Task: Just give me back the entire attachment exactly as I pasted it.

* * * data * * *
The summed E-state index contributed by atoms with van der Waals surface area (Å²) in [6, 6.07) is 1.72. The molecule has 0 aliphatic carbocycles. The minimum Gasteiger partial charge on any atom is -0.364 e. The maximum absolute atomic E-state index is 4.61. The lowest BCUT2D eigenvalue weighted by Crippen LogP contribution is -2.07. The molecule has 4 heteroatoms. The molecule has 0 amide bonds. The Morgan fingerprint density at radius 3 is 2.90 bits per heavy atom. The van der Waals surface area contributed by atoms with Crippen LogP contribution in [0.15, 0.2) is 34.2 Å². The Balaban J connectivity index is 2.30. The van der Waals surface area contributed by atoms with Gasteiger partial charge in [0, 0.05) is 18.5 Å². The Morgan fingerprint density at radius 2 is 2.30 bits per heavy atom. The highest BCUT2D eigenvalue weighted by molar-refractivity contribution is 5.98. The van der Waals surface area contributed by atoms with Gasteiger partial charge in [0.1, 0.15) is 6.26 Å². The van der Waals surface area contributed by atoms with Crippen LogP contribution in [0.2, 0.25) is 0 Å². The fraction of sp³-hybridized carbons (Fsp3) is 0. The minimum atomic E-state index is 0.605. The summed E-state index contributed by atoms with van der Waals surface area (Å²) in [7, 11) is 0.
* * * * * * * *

The summed E-state index contributed by atoms with van der Waals surface area (Å²) in [6, 6.07) is 1.72. The molecule has 0 aliphatic carbocycles. The minimum Gasteiger partial charge on any atom is -0.364 e. The maximum absolute atomic E-state index is 4.61. The lowest BCUT2D eigenvalue weighted by Crippen LogP contribution is -2.07. The molecule has 4 heteroatoms. The molecule has 0 amide bonds. The Morgan fingerprint density at radius 3 is 2.90 bits per heavy atom. The van der Waals surface area contributed by atoms with Crippen LogP contribution in [0.15, 0.2) is 34.2 Å². The Balaban J connectivity index is 2.30. The van der Waals surface area contributed by atoms with Gasteiger partial charge in [0, 0.05) is 18.5 Å². The Morgan fingerprint density at radius 2 is 2.30 bits per heavy atom. The highest BCUT2D eigenvalue weighted by molar-refractivity contribution is 5.98. The van der Waals surface area contributed by atoms with Gasteiger partial charge in [0.1, 0.15) is 6.26 Å². The van der Waals surface area contributed by atoms with Crippen LogP contribution in [0.2, 0.25) is 0 Å². The fraction of sp³-hybridized carbons (Fsp3) is 0. The minimum atomic E-state index is 0.605. The summed E-state index contributed by atoms with van der Waals surface area (Å²) in [7, 11) is 0.